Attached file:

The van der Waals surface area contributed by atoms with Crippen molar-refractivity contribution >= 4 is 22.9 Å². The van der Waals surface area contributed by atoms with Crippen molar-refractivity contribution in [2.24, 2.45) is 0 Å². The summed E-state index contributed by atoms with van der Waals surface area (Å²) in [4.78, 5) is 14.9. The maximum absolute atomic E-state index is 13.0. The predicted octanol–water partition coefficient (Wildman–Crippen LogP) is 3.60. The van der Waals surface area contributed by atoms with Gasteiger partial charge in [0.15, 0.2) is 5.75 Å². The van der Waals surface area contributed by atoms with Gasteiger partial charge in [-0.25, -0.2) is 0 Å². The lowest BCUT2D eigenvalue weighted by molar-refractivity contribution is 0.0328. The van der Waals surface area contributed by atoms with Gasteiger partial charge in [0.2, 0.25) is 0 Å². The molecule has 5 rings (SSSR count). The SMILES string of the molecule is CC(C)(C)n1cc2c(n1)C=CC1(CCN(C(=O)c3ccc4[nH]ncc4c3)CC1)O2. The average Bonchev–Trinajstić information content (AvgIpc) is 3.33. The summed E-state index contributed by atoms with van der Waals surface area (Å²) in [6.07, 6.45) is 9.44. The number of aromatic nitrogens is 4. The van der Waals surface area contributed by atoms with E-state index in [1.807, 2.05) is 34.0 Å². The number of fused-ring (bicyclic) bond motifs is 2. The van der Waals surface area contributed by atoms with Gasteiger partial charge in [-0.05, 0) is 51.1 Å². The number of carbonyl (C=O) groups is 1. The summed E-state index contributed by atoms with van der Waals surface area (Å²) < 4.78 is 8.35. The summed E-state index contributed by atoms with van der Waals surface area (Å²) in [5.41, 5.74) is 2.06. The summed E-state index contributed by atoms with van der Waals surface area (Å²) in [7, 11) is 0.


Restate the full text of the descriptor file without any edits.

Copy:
The van der Waals surface area contributed by atoms with Crippen molar-refractivity contribution >= 4 is 22.9 Å². The van der Waals surface area contributed by atoms with Crippen molar-refractivity contribution in [2.24, 2.45) is 0 Å². The summed E-state index contributed by atoms with van der Waals surface area (Å²) in [4.78, 5) is 14.9. The maximum absolute atomic E-state index is 13.0. The predicted octanol–water partition coefficient (Wildman–Crippen LogP) is 3.60. The van der Waals surface area contributed by atoms with Gasteiger partial charge in [0.15, 0.2) is 5.75 Å². The van der Waals surface area contributed by atoms with Gasteiger partial charge in [-0.25, -0.2) is 0 Å². The lowest BCUT2D eigenvalue weighted by molar-refractivity contribution is 0.0328. The van der Waals surface area contributed by atoms with Gasteiger partial charge in [0.2, 0.25) is 0 Å². The molecule has 5 rings (SSSR count). The SMILES string of the molecule is CC(C)(C)n1cc2c(n1)C=CC1(CCN(C(=O)c3ccc4[nH]ncc4c3)CC1)O2. The average Bonchev–Trinajstić information content (AvgIpc) is 3.33. The summed E-state index contributed by atoms with van der Waals surface area (Å²) in [6.07, 6.45) is 9.44. The number of aromatic nitrogens is 4. The van der Waals surface area contributed by atoms with E-state index in [1.807, 2.05) is 34.0 Å². The number of fused-ring (bicyclic) bond motifs is 2. The van der Waals surface area contributed by atoms with Gasteiger partial charge in [-0.05, 0) is 51.1 Å². The number of carbonyl (C=O) groups is 1. The summed E-state index contributed by atoms with van der Waals surface area (Å²) < 4.78 is 8.35. The summed E-state index contributed by atoms with van der Waals surface area (Å²) in [5.41, 5.74) is 2.06. The summed E-state index contributed by atoms with van der Waals surface area (Å²) in [7, 11) is 0.